Daily Development for
Monday, February 24, 1997

by: Patrick A. Randolph, Jr.
Professor of Law
UMKC School of Law

FEDERAL INCOME TAX; LIENS; BROKER'S COMMISSION: A broker is entitled to a commission when a sale is consummated pursuant to a sales contract and, therefore, an earned but unpaid commission is "property or a right to property" which is subject to an IRS levy. U.S. v. Ruff, 99 F.3d 1559 (11th Cir. 1996).

A bankruptcy trustt hired a broker to assist the estate in selling the debtor's assets. The bankruptcy court order confirming the hiring provided that the commission would be payalbe "only if [the broker's] prospect is the successful buyer of the debtor's business." The commission agreement also provided that the commission was payable only after the broker had applied for it to the court and the court had approved the application. The trustee in fact did sell the property to the broker's prospect, and the broker filed an application for a $20,000 commission.

Meanwhile, the IRS had assessed a federal tax liability against the broker. Prior to the bankruptcy court's hearing on the broker's commission, the IRS served a notice of levy on the trustee. The levy was for "all property and rights to property belonging to the broker." The trustee reported back that she had no such property or rights, taking the position (without sharing her views with the IRS) that the broker had no "property" until the condition was satisfied that the bankruptcy court approve the commission.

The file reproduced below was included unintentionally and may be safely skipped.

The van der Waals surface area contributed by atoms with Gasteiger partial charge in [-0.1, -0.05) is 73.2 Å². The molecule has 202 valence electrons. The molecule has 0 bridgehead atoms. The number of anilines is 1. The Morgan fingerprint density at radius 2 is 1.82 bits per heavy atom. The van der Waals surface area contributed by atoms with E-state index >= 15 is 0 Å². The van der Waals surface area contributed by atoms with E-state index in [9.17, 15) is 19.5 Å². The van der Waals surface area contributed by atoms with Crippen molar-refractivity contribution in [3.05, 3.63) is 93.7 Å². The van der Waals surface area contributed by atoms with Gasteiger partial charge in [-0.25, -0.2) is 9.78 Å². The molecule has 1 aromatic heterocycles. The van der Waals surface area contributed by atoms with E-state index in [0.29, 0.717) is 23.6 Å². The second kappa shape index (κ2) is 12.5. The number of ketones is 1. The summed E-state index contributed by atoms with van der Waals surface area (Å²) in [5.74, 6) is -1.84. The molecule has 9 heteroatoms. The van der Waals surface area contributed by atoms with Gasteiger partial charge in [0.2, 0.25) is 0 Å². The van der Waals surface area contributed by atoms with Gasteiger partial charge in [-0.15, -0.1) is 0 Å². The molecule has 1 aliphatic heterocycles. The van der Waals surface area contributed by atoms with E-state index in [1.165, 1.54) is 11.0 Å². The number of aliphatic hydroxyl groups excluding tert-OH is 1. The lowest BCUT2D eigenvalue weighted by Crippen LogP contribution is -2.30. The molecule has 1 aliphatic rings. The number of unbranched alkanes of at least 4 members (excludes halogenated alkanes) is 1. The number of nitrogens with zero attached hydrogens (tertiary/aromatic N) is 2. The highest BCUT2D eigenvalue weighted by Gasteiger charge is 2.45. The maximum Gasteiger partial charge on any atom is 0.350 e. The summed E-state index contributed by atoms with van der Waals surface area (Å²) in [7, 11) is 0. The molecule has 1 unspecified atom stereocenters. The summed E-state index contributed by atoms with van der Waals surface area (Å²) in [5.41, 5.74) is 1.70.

Held: The broker did have a property right even before the bankrtupcy court hearing. Since the trustee did not report the right to the IRS, and foiled the levy, the trustee is personally responsible to the IRS for the $20,000.

The court cited the Florida rule that draws a distinction between when a commission is earned and when it is payable. In the typical case, a commission will be earned when a contract is formed with the broker's prospect, but not payable until closing. In this case, the commission was earned when the prospect bought the estate's property, but not payable until the bankruptcy court approved the payment.

Comment 1: The "earned/payable" distinction is an interesting one that is likely to have a number of applications.

But it is nevertheless difficult to credit the notion that the approval of a bankruptcy court is such a mere formality that the right to a commission arises prior to court approval. Imagine the extension of such a rule to other issues involving court approval, such as probate court. Perhaps in this case the fact that the court had already approved the commission agreement subject to certain objectively identifiable conditions provides a basis for the argument that the court approval was nothing more than a formality here. But anyone who has spent time slaving at the bankruptcy bar will attest that there are no guarantees in those courts. Bankruptcy courts have broad equitable discretion and are not shy about exercising it.

Comment 2: Want to think twice about that juicy little bankruptcy trustee appointment that you were just offerred?

Items in the Daily Development section generally are extracted from the Quarterly Report on Developments in Real Estate Law, published by the ABA Section on Real Property, Probate & Trust Law. Subscriptions to the Quarterly Report are available to Section members only. The cost is nominal. For the last six years, these Reports have been collated, updated, indexed and bound into an Annual Survey of Developments in Real Estate Law, volumes 1-6, published by the ABA Press. The Annual Survey volumes are available for sale to the public. For the Report or the Survey, contact Stacy Walter at the ABA. (312) 988 5260 or stacywalter@staff.abanet.org

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